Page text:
5. I almost died in a freight elevator on my way to get laid

by someone twice my age I couldn’t even really talk to.

I chewed my nails until they bled, watered down prayers when the box went black and the cables paused. Ridiculous faith when fingers crossed. I wish I may, I wish I might.

The click and whirr sound of being saved

by invention.

6. Today I kicked the bank machine

other peoples’ receipts stuck to my boot.

Editorial Reviews

“Zoe Whittall might just be the cockiest, brashest, funniest, toughest, most life-affirming, elegant, scruffy, no-holds-barred writer to emerge from Montreal since Mordecai Richler.”The Globe and Mail

"Whittal is able to compactly reveal the sadness, anxiety, madness, and desire of her poetic subjects, using potent imagery and dark humour."Montreal Review of Books

“Zoe Whittall’s book of poetry begins with a sense of frustration: ‘You have love and the word love, but the two will never meet.’ Once into this attractively packaged collection, you can quickly deem Whittall’s frustration with language unnecessary. Her words, dense with meaning, flow in such a serene manner that they beg to be read aloud. With these words, Whittall transforms you into a shameless voyeur, peering into the speaker’s strangest emotions and wildest weekends.”—Broken Pencil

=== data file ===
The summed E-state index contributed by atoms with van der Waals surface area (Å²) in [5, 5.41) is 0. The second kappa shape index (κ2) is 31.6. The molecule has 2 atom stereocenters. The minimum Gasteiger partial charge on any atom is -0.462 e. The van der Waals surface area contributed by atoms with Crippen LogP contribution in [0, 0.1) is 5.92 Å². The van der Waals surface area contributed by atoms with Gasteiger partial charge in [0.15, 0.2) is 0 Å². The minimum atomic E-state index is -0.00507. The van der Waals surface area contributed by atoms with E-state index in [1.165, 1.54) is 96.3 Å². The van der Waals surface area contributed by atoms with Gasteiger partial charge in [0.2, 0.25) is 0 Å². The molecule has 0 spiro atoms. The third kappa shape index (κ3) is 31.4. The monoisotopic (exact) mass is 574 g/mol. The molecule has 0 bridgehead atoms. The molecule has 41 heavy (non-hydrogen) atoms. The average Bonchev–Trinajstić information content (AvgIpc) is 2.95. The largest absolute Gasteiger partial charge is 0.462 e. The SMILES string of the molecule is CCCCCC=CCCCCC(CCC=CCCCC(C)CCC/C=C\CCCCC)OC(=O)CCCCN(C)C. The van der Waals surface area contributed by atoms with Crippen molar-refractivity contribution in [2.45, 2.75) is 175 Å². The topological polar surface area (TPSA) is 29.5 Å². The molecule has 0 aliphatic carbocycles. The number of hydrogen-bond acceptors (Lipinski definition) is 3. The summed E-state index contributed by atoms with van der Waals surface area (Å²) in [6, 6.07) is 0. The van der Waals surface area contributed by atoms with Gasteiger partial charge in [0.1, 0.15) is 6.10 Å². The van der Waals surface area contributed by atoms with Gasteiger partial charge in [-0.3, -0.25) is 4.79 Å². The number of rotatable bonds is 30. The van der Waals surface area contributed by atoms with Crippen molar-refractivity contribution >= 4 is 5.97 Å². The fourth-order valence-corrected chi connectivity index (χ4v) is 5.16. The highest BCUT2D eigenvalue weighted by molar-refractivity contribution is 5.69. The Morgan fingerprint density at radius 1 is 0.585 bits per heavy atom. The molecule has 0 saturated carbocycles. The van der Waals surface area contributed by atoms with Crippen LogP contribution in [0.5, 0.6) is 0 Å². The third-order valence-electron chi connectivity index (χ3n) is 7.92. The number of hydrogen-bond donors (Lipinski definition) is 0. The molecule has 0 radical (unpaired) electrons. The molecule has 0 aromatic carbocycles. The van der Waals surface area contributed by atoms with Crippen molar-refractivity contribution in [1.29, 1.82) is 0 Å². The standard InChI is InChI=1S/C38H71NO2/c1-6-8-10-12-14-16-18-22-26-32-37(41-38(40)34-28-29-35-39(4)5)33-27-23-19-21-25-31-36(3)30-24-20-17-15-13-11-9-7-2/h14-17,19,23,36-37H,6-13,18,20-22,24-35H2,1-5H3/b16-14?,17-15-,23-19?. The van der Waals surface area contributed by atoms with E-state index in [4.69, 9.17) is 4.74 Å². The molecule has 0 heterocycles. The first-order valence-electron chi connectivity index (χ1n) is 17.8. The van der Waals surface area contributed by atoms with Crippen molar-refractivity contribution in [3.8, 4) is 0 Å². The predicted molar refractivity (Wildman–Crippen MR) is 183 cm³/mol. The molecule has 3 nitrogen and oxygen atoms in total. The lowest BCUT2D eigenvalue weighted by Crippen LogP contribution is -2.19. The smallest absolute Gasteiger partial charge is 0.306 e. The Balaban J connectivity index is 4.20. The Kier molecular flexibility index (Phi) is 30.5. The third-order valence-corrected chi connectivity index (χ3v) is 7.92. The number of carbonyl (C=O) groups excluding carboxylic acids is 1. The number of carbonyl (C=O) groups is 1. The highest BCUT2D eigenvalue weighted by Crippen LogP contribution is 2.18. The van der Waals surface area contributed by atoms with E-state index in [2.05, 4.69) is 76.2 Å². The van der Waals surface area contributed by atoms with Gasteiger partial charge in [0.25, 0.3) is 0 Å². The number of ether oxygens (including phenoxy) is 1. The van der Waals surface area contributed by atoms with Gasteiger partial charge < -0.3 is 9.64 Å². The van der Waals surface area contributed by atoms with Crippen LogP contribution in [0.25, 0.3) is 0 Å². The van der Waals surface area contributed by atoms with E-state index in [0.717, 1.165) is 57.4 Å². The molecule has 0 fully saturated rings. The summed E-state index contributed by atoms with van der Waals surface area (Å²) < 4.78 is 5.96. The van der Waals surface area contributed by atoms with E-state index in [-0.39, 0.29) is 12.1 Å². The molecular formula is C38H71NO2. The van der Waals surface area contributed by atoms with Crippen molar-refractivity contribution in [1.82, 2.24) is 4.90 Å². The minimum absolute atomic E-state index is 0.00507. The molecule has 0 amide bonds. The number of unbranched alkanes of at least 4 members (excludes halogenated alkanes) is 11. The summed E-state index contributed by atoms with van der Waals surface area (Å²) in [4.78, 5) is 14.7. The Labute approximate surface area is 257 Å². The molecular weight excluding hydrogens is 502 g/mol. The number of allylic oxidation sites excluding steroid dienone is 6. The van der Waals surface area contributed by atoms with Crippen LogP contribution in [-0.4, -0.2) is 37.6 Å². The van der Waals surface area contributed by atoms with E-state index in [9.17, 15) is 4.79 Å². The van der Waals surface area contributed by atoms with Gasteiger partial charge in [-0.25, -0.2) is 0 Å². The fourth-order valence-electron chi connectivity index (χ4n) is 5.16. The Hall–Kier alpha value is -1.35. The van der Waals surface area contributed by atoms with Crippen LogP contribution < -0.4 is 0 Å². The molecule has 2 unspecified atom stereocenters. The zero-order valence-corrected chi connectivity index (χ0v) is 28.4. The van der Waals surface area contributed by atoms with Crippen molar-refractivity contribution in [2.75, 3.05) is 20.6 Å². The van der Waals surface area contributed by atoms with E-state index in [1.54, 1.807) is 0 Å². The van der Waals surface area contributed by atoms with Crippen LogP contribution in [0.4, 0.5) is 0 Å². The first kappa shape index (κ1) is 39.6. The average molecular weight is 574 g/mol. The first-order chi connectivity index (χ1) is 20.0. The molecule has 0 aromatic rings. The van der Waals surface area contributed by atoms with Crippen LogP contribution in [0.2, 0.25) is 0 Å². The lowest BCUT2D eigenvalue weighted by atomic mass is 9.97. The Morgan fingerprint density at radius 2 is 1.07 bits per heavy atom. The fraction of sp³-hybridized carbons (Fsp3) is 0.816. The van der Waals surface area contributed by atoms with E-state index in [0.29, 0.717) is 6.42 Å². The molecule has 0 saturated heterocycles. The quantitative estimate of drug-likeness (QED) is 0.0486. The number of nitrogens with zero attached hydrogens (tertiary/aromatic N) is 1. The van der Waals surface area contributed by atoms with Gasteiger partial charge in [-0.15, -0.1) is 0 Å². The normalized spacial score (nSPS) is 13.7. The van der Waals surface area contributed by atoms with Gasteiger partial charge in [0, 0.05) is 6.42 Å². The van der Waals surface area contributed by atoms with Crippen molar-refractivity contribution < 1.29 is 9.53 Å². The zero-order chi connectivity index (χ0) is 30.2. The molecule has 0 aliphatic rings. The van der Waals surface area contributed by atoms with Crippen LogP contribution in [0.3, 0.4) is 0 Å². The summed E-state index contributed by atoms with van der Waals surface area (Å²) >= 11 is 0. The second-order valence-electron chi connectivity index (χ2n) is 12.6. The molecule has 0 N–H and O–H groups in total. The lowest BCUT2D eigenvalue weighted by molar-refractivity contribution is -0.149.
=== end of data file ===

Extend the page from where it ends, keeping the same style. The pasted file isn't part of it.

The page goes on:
"Zoe Whittall’s works in The Emily Valentine Poems will have you smiling, sneering, smirking, and just plain irking in no time at all."Black Heart Magazine

“This reminds me that I would like to know everything about this person.”—Eileen Myles

“Zoe Whittall’s poems are snake bite cures masquerading as candy.”—RM Vaughan

"Whittall's big sense of humour is the under-coat on all these poems but it doesn't take much reminding that the serious side of Zoe Whittall is stone cold."—Michael Dennis